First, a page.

When is it Time for a New Treatment Plan?

Since my diagnosis almost eight years ago, I’ve been on nine different biologics (with or without associated, secondary DMARDs). I’m not talking about temporarily going off a treatment because I’ve been sick or having surgery. I’ve had plenty of those. These were complete revamps of my medication plan.

I promise you, contemplating a treatment change really doesn’t get easier. You get used to being on a medication and thinking about an unknown drug can be scary. However, there are times when changing your treatment plan becomes advisable. These changes can mean adjusting the dosage of the current medication, changing to a different medication, adding another medication (even if temporarily), or discontinuing all or part of the treatment regimen.

Here are some circumstances that can prompt you and your rheumatologist to discuss a change:

  • Your initial treatment is just that. As a general rule, doctors like to treat patients with the lowest effective dose of the mildest medication possible. This keeps the incidence of side effects (as well as prescription costs) low. So when you’re first diagnosed, your rheumatologist is likely to initially prescribe low dosages of one or more DMARDs such as methotrexate. It’s normal to wait up to three months to see if a drug is effective. If you’re still having pain and swelling your doctor may increase the dosage of the drug(s), add an additional drug, or switch you to a different medication.
  • You are having serious side effects. Like most other drugs (if not all), medications used to treat RA and other inflammatory conditions have side effects. Very often these are a temporary situation and will ease once your body gets used to taking the drug. Some side effects can be offset. For example, if you have an injection site reaction, taking an antihistamine such as Benadryl before you take the injection can help prevent the reaction. You should always discuss any side effects with your doctor who can give you suggestions for controlling them or, if the side effects are serious enough, modify your treatment plan.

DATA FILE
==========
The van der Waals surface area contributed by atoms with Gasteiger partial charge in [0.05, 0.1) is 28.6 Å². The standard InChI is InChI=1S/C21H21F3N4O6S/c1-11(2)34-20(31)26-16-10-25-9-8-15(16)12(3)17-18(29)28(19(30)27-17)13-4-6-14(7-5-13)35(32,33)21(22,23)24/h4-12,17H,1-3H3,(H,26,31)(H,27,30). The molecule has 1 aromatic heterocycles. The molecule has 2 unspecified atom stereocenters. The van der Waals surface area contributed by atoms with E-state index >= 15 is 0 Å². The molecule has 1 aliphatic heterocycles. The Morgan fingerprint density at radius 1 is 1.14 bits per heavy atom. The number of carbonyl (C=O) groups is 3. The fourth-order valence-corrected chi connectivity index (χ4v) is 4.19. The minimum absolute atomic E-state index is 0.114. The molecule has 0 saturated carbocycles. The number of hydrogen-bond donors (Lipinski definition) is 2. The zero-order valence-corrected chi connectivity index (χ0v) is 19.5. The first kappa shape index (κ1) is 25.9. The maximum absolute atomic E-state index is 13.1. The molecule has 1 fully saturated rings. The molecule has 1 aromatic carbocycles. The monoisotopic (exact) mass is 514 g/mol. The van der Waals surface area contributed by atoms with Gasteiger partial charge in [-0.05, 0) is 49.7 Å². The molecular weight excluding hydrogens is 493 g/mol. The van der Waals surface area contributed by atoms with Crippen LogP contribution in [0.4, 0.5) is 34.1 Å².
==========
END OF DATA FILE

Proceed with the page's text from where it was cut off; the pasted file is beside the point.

• The treatment plan is no longer working. It’s very discouraging to be on a treatment plan that is working and then have it stop being effective. This may never happen to you, but if it does, there are two main reasons this can occur. First, RA is a chronic disease and it changes over time. Your treatment plan needs to be modified to adapt. This might involve increasing the dosage of your drugs or adding another medication. The second reason is that your system may actually build antibodies to the drug – just like it does to germs and viruses. To your body, a drug is a “foreign invader” just like a disease and it will build defenses against it. If, for example, you are on one kind of biologic medication and become resistant to it, you might need to switch to another medication that works in a different manner.
  • You cannot afford the medication. This is a sad reality for a lot of people. Even with the many patient assistance programs available, RA drugs can be very expensive and may prompt people to try less costly options. Sometimes when you change health insurance companies, some drugs may not be covered at all or may only be covered if other drugs have been tried and failed. This might cause you to change to a drug that is covered by your insurance.
  • You achieve remission. This is, without a doubt, the absolutely best reason to change your treatment plan. While there is a lot of clinical discussion of the exact definition of “remission,” generally it’s considered very low to no disease activity over a period of time. When this occurs, your rheumatologist is likely to recommend changing your treatment plan to lower the amount of medication you take. This might entail reducing the dosage or discontinuing a secondary drug from your regimen.

Over the years I have, for a period of time, stopped taking my RA medications altogether. (Which has been, for me, a very bad idea.) However, I did so only after discussing this idea with my doctor. And a discussion with your doctor should always be the first step in any changes to your RA medications.

This article represents the opinions, thoughts, and experiences of the author; none of this content has been paid for by any advertiser. The RheumatoidArthritis.net team does not recommend or endorse any products or treatments discussed herein. Learn more about how we maintain editorial integrity here.

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